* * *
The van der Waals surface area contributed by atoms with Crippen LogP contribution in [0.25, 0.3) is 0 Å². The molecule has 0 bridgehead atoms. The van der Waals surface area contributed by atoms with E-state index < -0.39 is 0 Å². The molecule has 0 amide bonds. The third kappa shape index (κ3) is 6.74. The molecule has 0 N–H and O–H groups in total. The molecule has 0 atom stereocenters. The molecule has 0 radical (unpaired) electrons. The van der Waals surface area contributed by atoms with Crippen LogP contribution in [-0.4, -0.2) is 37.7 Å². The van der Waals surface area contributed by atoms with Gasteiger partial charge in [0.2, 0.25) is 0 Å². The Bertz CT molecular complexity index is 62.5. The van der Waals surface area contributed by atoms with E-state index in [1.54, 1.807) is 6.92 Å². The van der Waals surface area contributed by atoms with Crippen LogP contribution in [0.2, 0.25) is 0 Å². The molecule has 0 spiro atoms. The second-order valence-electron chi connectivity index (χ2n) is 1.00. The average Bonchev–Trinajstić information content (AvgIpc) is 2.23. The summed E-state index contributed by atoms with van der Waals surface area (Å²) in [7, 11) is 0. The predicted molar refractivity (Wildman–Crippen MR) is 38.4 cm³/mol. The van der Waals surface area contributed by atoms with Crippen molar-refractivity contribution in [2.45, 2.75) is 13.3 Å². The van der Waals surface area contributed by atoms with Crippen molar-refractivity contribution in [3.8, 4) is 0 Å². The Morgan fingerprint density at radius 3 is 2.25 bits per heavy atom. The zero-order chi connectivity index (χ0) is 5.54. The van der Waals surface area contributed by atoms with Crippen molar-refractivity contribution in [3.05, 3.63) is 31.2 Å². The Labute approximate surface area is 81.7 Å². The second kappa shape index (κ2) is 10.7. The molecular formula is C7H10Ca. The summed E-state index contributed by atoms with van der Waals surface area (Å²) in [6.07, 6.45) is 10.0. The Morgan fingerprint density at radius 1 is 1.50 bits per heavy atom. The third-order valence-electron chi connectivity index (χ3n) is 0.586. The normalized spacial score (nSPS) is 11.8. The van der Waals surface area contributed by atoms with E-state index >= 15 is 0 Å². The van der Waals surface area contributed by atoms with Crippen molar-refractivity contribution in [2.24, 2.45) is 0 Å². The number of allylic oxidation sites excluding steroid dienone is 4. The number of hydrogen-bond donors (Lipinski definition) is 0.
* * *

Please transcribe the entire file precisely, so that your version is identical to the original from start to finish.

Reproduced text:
The van der Waals surface area contributed by atoms with Crippen LogP contribution in [0.25, 0.3) is 0 Å². The molecule has 0 bridgehead atoms. The van der Waals surface area contributed by atoms with E-state index < -0.39 is 0 Å². The molecule has 0 amide bonds. The third kappa shape index (κ3) is 6.74. The molecule has 0 N–H and O–H groups in total. The molecule has 0 atom stereocenters. The molecule has 0 radical (unpaired) electrons. The van der Waals surface area contributed by atoms with Crippen LogP contribution in [-0.4, -0.2) is 37.7 Å². The van der Waals surface area contributed by atoms with Gasteiger partial charge in [0.2, 0.25) is 0 Å². The Bertz CT molecular complexity index is 62.5. The van der Waals surface area contributed by atoms with E-state index in [1.54, 1.807) is 6.92 Å². The van der Waals surface area contributed by atoms with Crippen LogP contribution in [0.2, 0.25) is 0 Å². The molecule has 0 spiro atoms. The second-order valence-electron chi connectivity index (χ2n) is 1.00. The average Bonchev–Trinajstić information content (AvgIpc) is 2.23. The summed E-state index contributed by atoms with van der Waals surface area (Å²) in [7, 11) is 0. The predicted molar refractivity (Wildman–Crippen MR) is 38.4 cm³/mol. The van der Waals surface area contributed by atoms with Crippen molar-refractivity contribution in [2.45, 2.75) is 13.3 Å². The van der Waals surface area contributed by atoms with Crippen molar-refractivity contribution in [3.8, 4) is 0 Å². The Morgan fingerprint density at radius 3 is 2.25 bits per heavy atom. The zero-order chi connectivity index (χ0) is 5.54. The van der Waals surface area contributed by atoms with Crippen molar-refractivity contribution in [3.05, 3.63) is 31.2 Å². The Labute approximate surface area is 81.7 Å². The second kappa shape index (κ2) is 10.7. The molecular formula is C7H10Ca. The summed E-state index contributed by atoms with van der Waals surface area (Å²) in [6.07, 6.45) is 10.0. The Morgan fingerprint density at radius 1 is 1.50 bits per heavy atom. The third-order valence-electron chi connectivity index (χ3n) is 0.586. The normalized spacial score (nSPS) is 11.8. The van der Waals surface area contributed by atoms with E-state index >= 15 is 0 Å². The van der Waals surface area contributed by atoms with Crippen molar-refractivity contribution in [2.24, 2.45) is 0 Å². The number of allylic oxidation sites excluding steroid dienone is 4. The number of hydrogen-bond donors (Lipinski definition) is 0.